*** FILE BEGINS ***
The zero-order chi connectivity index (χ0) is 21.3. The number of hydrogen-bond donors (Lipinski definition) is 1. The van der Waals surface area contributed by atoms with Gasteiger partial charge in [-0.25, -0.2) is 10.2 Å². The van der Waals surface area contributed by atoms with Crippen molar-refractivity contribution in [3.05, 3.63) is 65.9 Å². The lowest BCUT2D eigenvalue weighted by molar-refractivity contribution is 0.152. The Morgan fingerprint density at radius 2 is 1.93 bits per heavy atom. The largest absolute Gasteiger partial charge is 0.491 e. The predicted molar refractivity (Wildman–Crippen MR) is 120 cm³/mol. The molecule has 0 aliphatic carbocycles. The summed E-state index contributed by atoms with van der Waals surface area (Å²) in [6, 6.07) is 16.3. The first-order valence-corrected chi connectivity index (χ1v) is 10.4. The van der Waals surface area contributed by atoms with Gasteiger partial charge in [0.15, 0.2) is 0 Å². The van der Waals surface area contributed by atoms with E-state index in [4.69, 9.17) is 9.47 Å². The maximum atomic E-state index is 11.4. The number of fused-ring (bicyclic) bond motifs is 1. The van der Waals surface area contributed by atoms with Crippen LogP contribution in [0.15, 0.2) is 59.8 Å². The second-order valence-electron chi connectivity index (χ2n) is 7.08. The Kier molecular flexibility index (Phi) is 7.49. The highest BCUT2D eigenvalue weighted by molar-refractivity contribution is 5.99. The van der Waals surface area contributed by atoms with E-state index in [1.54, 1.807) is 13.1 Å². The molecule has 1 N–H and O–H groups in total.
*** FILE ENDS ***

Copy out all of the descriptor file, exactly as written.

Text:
The zero-order chi connectivity index (χ0) is 21.3. The number of hydrogen-bond donors (Lipinski definition) is 1. The van der Waals surface area contributed by atoms with Gasteiger partial charge in [-0.25, -0.2) is 10.2 Å². The van der Waals surface area contributed by atoms with Crippen molar-refractivity contribution in [3.05, 3.63) is 65.9 Å². The lowest BCUT2D eigenvalue weighted by molar-refractivity contribution is 0.152. The Morgan fingerprint density at radius 2 is 1.93 bits per heavy atom. The largest absolute Gasteiger partial charge is 0.491 e. The predicted molar refractivity (Wildman–Crippen MR) is 120 cm³/mol. The molecule has 0 aliphatic carbocycles. The summed E-state index contributed by atoms with van der Waals surface area (Å²) in [6, 6.07) is 16.3. The first-order valence-corrected chi connectivity index (χ1v) is 10.4. The van der Waals surface area contributed by atoms with Gasteiger partial charge in [0.15, 0.2) is 0 Å². The van der Waals surface area contributed by atoms with E-state index in [4.69, 9.17) is 9.47 Å². The maximum atomic E-state index is 11.4. The number of fused-ring (bicyclic) bond motifs is 1. The van der Waals surface area contributed by atoms with Crippen LogP contribution in [0.15, 0.2) is 59.8 Å². The second-order valence-electron chi connectivity index (χ2n) is 7.08. The Kier molecular flexibility index (Phi) is 7.49. The highest BCUT2D eigenvalue weighted by molar-refractivity contribution is 5.99. The van der Waals surface area contributed by atoms with E-state index in [1.54, 1.807) is 13.1 Å². The molecule has 1 N–H and O–H groups in total.